Toenail fungus is a condition that disfigures and sometimes destroys the nail. It is also called onychomycosis.
Toenail fungus can be caused by several different types of fungi. Fungi are microscopic organisms related to mold and mildew.
These fungi thrive in the dark, moist and stuffy environment inside shoes. As they grow, fungi feed on keratin. Keratin is the protein that makes up the hard surface of the toenails.
Factors that increase the risk of developing toenail fungus include:
However, many people with toenail fungus have no clear risk factors.
Toenails on the big toe and little toe are the most likely to develop a toenail fungus. This may be partly because the big toe and little toe are constantly exposed to friction from the sides of shoes.
When a toenail develops a fungal infection, it typically turns yellow or brown. It becomes thick and overgrown. Foul-smelling debris also may accumulate under the nail.
As the infection continues, the nail may crumble gradually and fall off. Or, it may become so thick that the affected toe feels uncomfortable or painful inside shoes.
A less common variety of toenail fungus is called white superficial onychomycosis. The nail turns white rather than yellow or brown. The surface becomes soft, dry and powdery.
You will describe your foot symptoms to your doctor. He or she will ask about any factors that may increase your risk of toenail fungus. These include:
A skin disease called psoriasis sometimes can cause nail problems that look similar to a fungal infection. As a result, your doctor may ask whether you or a family member has psoriasis. It is possible for psoriasis and a fungal infection to affect the same toenail.
Your doctor will examine your affected toenail or toenails. Often the diagnosis can be made based on the appearance of toenails. Your doctor may take small samples of the affected nails. These samples will be sent to a laboratory where they are tested for fungi and other infectious agents.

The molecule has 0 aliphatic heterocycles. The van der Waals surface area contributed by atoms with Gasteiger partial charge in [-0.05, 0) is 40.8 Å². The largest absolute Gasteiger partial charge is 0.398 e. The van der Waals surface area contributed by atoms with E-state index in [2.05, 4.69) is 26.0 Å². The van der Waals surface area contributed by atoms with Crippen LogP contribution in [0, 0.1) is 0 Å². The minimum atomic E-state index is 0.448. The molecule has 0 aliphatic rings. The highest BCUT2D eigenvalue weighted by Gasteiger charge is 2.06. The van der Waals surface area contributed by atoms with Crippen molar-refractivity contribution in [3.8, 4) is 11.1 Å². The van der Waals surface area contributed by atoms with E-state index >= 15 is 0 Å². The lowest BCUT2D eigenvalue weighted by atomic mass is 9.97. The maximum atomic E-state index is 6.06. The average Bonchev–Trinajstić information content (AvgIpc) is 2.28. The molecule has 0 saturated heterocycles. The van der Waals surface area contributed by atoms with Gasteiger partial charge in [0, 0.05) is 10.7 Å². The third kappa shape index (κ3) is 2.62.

Toenail fungus rarely heals on its own. It is usually a chronic (long-lasting) condition. It can gradually worsen to involve more and more of the nail. Even if the affected nail comes off, the new nail may be infected with fungus.
To help to prevent toenail fungus:
Treatment may begin with your doctor removing as much of the infected nail as possible. This can be done by:
If the infection is mild and limited to a small area of your nail, your doctor may prescribe an antifungal cream or a medicated nail polish.
If the infection is in a wider area of your nail, or several nails, your doctor may prescribe an oral antifungal medication. Examples include itraconazole (Sporanox) and terbinafine (Lamisil). Both drugs occasionally cause troublesome side effects. Itraconazole can produce serious drug interactions.
In very severe cases, when toenail fungus is resistant to treatment, it may be necessary to remove the entire nail surgically.
You don't need to call your doctor unless you have pain or difficulty walking. You can show your doctor your toenails at your next office visit or schedule an appointment if you want to discuss treatment with a prescription medication.
Most people treated with an oral antifungal medicine are cured after a few months of therapy. However, even after the fungus is dead, the nail may never become clear and normal-looking.
The fungus returns in some people even after successful treatment with an oral antifungal medication.
National Institute of Arthritis and Musculoskeletal and Skin Diseases
National Insitutes of Health
1 AMS Circle
Bethesda, MD 20892-3675
American Podiatric Medical Association (APMA)
9312 Old Georgetown Road
Bethesda, MD 20814
American Academy of Podiatric Sports Medicine
American College of Foot & Ankle Orthopedics & Medicine
5272 River Road, Suite 630
Bethesda, MD 20816
American College of Foot and Ankle Surgeons
8725 West Higgins Road
Chicago, IL 60031-2724